Equally important: shoot your preferred school an email to find out what your scope of practice could be in the state you live in. While they may not be able to tell you specifically, they should be able to point you in the right direction. For example, I used to live in a state (New Jersey) where I could practice in conjunction with another licensed practitioner (in my case, I shared an office with a chiropractor). When I moved to Missouri, I changed my business model from 1:1 to 1:internet. More info here.

Getting that cert is also about shoring up your knowledge. While you should start your blog NOW, it’s important to get that cert before you start helping people officially. I thought I knew everything I needed to know before I received my certification, but I didn’t. (Ouch, does that hurt to admit!)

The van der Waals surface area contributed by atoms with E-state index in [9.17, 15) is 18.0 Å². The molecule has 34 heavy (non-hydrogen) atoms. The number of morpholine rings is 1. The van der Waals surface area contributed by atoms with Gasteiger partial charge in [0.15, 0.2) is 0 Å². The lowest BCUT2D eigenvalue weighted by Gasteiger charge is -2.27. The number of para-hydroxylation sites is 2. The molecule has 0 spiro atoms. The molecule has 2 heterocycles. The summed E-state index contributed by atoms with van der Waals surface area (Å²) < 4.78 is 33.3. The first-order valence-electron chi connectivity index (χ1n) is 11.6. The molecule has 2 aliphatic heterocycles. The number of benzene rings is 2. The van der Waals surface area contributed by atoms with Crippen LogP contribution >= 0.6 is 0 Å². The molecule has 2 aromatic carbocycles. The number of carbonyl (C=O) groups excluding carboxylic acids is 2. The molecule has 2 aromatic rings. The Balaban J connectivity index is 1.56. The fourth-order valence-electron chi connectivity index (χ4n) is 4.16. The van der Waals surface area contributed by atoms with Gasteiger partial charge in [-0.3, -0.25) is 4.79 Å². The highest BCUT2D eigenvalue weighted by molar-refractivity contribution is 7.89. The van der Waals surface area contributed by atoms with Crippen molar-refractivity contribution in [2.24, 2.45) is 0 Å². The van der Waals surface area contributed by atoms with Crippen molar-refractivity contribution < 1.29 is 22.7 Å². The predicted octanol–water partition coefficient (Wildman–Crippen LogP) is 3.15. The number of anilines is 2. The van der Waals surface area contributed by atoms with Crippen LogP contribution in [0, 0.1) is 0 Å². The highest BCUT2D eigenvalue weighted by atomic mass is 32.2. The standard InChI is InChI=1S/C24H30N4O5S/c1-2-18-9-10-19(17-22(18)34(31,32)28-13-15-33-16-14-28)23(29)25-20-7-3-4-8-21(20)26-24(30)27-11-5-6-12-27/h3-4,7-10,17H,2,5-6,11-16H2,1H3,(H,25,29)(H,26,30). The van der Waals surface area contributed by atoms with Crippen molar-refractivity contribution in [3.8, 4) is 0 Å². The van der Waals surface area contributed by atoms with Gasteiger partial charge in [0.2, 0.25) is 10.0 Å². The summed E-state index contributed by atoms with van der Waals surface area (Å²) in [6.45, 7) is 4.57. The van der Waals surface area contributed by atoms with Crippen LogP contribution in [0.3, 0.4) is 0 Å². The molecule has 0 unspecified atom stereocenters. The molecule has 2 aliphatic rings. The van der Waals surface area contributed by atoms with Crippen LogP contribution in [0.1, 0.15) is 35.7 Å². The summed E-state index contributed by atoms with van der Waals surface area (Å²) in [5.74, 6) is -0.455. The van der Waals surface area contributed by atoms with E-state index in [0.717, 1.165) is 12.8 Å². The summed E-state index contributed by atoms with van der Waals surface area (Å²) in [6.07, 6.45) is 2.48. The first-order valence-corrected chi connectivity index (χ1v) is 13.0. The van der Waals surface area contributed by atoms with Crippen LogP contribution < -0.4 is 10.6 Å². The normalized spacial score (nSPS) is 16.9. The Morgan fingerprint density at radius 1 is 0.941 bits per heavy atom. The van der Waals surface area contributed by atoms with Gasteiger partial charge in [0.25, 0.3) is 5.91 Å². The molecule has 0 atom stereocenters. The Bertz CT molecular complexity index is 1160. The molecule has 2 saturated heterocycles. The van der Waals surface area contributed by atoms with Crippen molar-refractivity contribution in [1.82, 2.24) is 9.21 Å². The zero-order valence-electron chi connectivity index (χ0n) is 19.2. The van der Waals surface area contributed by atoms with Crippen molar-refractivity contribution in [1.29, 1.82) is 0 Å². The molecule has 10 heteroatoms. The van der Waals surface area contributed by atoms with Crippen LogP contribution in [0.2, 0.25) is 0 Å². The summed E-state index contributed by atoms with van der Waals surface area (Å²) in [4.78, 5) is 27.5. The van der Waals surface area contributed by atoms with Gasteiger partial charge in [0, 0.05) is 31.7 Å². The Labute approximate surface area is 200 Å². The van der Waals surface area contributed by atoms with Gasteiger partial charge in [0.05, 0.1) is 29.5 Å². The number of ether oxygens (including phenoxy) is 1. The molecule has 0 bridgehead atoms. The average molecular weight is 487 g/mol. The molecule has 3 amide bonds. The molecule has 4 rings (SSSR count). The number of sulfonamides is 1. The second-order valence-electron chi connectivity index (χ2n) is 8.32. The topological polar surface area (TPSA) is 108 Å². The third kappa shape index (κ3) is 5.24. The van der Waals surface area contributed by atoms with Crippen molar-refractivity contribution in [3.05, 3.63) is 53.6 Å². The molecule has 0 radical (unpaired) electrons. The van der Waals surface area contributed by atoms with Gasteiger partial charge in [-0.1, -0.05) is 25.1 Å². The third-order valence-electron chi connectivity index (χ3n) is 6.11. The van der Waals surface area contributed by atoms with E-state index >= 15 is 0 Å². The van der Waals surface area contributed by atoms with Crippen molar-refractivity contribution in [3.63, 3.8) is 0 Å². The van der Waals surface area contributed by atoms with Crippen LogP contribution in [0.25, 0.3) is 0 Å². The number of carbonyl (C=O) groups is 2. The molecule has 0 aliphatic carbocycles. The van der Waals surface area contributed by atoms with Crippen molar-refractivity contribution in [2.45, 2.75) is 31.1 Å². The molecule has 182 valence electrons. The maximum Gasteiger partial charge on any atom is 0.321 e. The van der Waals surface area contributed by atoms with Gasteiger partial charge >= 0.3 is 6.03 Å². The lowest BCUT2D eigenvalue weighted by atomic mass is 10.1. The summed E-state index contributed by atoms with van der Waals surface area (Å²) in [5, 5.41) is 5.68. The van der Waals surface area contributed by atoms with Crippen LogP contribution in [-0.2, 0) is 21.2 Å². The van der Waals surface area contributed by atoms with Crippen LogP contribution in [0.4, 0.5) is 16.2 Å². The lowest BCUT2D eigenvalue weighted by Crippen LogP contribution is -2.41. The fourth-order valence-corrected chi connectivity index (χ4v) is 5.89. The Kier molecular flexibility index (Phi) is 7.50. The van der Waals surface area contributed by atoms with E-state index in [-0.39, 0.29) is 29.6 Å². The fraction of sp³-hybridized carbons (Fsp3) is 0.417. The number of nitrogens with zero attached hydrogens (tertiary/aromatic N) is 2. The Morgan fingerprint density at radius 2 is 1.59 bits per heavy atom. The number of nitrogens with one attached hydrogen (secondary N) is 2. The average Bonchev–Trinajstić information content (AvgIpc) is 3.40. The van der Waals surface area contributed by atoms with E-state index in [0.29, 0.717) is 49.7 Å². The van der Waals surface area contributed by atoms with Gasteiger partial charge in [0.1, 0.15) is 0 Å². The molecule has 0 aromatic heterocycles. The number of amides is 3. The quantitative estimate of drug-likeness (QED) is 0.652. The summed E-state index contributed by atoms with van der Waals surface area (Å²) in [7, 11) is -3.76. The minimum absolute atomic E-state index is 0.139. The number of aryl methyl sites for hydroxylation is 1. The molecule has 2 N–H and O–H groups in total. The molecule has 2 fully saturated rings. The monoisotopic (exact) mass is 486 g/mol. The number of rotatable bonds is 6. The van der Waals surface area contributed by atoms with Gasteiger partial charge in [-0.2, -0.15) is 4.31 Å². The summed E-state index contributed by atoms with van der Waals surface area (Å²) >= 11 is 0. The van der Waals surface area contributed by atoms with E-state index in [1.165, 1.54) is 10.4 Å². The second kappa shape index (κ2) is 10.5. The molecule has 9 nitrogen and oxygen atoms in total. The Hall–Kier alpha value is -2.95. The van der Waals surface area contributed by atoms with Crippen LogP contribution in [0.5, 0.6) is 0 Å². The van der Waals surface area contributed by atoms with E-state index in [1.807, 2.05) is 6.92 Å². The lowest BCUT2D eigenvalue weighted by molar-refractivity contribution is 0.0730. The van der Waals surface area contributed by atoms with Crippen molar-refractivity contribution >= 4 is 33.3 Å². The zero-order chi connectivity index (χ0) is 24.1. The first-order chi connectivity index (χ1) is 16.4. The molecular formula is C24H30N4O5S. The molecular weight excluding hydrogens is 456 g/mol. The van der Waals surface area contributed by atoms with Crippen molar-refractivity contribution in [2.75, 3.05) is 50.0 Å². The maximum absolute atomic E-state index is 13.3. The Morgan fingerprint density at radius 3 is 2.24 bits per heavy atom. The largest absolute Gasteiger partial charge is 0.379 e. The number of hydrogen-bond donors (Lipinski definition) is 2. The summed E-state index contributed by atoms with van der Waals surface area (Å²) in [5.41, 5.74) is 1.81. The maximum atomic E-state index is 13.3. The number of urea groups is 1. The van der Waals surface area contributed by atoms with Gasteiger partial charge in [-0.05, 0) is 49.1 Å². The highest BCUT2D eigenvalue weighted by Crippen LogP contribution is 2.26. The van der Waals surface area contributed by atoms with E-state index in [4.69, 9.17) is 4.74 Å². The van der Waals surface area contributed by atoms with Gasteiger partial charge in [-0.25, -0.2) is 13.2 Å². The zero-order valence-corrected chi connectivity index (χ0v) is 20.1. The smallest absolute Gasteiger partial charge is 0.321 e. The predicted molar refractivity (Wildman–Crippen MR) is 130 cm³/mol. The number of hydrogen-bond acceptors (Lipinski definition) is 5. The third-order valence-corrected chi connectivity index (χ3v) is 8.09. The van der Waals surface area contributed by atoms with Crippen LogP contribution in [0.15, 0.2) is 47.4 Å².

> Trust your gut when building your practice.

Want to work from home or an office? In person or via Skype? Through writing books or eBooks, even? Want to work with athletes, new moms, or Reality TV Starlets? Want to use your credentials to write about nutrition and not take clients at all?

What you do with your desire to help is up to YOU. Your business may not look like anyone else’s, but if it feels right, it IS right. Be confident and creative. I repeat: Be confident and creative.

> Seek continuing education.

Eat up every opportunity to learn, even if you don’t get “official” credits for it. Take online courses, both nutrition and business-related. Read books. WRITE A BOOK. (It’s hard, but YOU CAN DO IT, and it will teach you more than you could imagine!) Educate yourself by EXPERIMENTING on yourself (sounds weird, but it’s not). Go to seminars. 

> Be YOU. Because YOU are awesome.

Don't worry about what other people are doing, because what OTHER people are doing is not authentically you.